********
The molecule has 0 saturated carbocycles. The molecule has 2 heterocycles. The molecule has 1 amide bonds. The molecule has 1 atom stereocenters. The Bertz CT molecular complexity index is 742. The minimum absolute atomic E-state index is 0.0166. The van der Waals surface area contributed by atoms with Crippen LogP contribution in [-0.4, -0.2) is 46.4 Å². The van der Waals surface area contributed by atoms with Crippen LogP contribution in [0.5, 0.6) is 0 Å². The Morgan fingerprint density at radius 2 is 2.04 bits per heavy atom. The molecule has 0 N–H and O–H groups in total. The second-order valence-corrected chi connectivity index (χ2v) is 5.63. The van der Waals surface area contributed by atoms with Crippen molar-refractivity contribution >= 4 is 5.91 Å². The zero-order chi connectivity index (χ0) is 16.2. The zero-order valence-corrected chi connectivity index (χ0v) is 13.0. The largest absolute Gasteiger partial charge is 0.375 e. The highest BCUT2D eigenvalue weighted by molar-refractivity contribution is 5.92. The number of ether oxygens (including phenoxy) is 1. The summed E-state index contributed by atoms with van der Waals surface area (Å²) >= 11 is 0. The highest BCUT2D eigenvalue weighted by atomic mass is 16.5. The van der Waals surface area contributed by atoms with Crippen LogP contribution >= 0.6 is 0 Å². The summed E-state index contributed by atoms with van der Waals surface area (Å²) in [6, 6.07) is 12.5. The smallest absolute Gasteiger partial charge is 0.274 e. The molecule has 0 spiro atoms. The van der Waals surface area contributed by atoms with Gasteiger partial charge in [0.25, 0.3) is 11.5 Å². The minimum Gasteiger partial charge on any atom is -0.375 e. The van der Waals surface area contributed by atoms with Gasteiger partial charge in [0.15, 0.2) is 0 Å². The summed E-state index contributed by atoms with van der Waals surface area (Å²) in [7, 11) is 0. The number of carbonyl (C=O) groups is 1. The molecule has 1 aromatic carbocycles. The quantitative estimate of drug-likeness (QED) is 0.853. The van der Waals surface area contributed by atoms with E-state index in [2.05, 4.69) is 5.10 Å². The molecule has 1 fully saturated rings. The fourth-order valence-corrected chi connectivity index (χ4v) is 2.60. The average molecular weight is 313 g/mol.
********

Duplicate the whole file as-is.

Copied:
The molecule has 0 saturated carbocycles. The molecule has 2 heterocycles. The molecule has 1 amide bonds. The molecule has 1 atom stereocenters. The Bertz CT molecular complexity index is 742. The minimum absolute atomic E-state index is 0.0166. The van der Waals surface area contributed by atoms with Crippen LogP contribution in [-0.4, -0.2) is 46.4 Å². The van der Waals surface area contributed by atoms with Crippen LogP contribution in [0.5, 0.6) is 0 Å². The Morgan fingerprint density at radius 2 is 2.04 bits per heavy atom. The molecule has 0 N–H and O–H groups in total. The second-order valence-corrected chi connectivity index (χ2v) is 5.63. The van der Waals surface area contributed by atoms with Crippen molar-refractivity contribution >= 4 is 5.91 Å². The zero-order chi connectivity index (χ0) is 16.2. The zero-order valence-corrected chi connectivity index (χ0v) is 13.0. The largest absolute Gasteiger partial charge is 0.375 e. The highest BCUT2D eigenvalue weighted by molar-refractivity contribution is 5.92. The number of ether oxygens (including phenoxy) is 1. The summed E-state index contributed by atoms with van der Waals surface area (Å²) >= 11 is 0. The highest BCUT2D eigenvalue weighted by atomic mass is 16.5. The van der Waals surface area contributed by atoms with Crippen LogP contribution >= 0.6 is 0 Å². The summed E-state index contributed by atoms with van der Waals surface area (Å²) in [6, 6.07) is 12.5. The smallest absolute Gasteiger partial charge is 0.274 e. The molecule has 0 spiro atoms. The van der Waals surface area contributed by atoms with Gasteiger partial charge in [0.25, 0.3) is 11.5 Å². The minimum Gasteiger partial charge on any atom is -0.375 e. The van der Waals surface area contributed by atoms with Gasteiger partial charge in [0.15, 0.2) is 0 Å². The summed E-state index contributed by atoms with van der Waals surface area (Å²) in [7, 11) is 0. The number of carbonyl (C=O) groups is 1. The molecule has 1 aromatic carbocycles. The quantitative estimate of drug-likeness (QED) is 0.853. The van der Waals surface area contributed by atoms with E-state index in [2.05, 4.69) is 5.10 Å². The molecule has 1 fully saturated rings. The fourth-order valence-corrected chi connectivity index (χ4v) is 2.60. The average molecular weight is 313 g/mol.